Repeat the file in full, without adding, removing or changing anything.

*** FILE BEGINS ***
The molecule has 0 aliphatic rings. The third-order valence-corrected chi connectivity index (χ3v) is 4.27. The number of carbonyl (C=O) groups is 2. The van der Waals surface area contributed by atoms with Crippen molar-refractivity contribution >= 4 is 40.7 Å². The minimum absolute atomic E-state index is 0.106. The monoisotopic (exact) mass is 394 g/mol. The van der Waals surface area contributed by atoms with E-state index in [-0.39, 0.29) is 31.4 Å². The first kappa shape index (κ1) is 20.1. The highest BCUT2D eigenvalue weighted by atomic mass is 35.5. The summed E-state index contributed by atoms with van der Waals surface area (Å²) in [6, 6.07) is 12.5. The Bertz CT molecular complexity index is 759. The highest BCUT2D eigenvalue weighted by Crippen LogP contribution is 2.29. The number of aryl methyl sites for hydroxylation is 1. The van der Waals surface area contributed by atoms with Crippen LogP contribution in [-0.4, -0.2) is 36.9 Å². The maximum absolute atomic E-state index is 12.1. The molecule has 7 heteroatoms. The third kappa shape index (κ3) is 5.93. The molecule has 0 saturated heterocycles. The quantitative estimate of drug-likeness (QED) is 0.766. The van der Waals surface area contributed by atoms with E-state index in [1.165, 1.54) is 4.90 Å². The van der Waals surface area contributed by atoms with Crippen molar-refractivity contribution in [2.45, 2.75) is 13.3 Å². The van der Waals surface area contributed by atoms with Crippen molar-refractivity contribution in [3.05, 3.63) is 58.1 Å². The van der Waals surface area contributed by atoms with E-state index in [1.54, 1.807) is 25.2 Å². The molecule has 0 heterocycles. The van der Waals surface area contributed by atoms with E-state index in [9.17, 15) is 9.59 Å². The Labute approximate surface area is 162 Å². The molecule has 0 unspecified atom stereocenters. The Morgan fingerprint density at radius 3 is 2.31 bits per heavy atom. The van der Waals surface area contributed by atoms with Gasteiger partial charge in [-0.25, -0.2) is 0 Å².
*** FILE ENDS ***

The molecule has 0 aliphatic rings. The third-order valence-corrected chi connectivity index (χ3v) is 4.27. The number of carbonyl (C=O) groups is 2. The van der Waals surface area contributed by atoms with Crippen molar-refractivity contribution >= 4 is 40.7 Å². The minimum absolute atomic E-state index is 0.106. The monoisotopic (exact) mass is 394 g/mol. The van der Waals surface area contributed by atoms with E-state index in [-0.39, 0.29) is 31.4 Å². The first kappa shape index (κ1) is 20.1. The highest BCUT2D eigenvalue weighted by atomic mass is 35.5. The summed E-state index contributed by atoms with van der Waals surface area (Å²) in [6, 6.07) is 12.5. The Bertz CT molecular complexity index is 759. The highest BCUT2D eigenvalue weighted by Crippen LogP contribution is 2.29. The number of aryl methyl sites for hydroxylation is 1. The van der Waals surface area contributed by atoms with Crippen LogP contribution in [-0.4, -0.2) is 36.9 Å². The maximum absolute atomic E-state index is 12.1. The molecule has 7 heteroatoms. The third kappa shape index (κ3) is 5.93. The molecule has 0 saturated heterocycles. The quantitative estimate of drug-likeness (QED) is 0.766. The van der Waals surface area contributed by atoms with E-state index in [1.165, 1.54) is 4.90 Å². The van der Waals surface area contributed by atoms with Crippen molar-refractivity contribution in [2.45, 2.75) is 13.3 Å². The van der Waals surface area contributed by atoms with Crippen molar-refractivity contribution in [3.05, 3.63) is 58.1 Å². The van der Waals surface area contributed by atoms with E-state index in [1.54, 1.807) is 25.2 Å². The molecule has 0 heterocycles. The van der Waals surface area contributed by atoms with E-state index in [9.17, 15) is 9.59 Å². The Labute approximate surface area is 162 Å². The molecule has 0 unspecified atom stereocenters. The Morgan fingerprint density at radius 3 is 2.31 bits per heavy atom. The van der Waals surface area contributed by atoms with Gasteiger partial charge in [-0.25, -0.2) is 0 Å².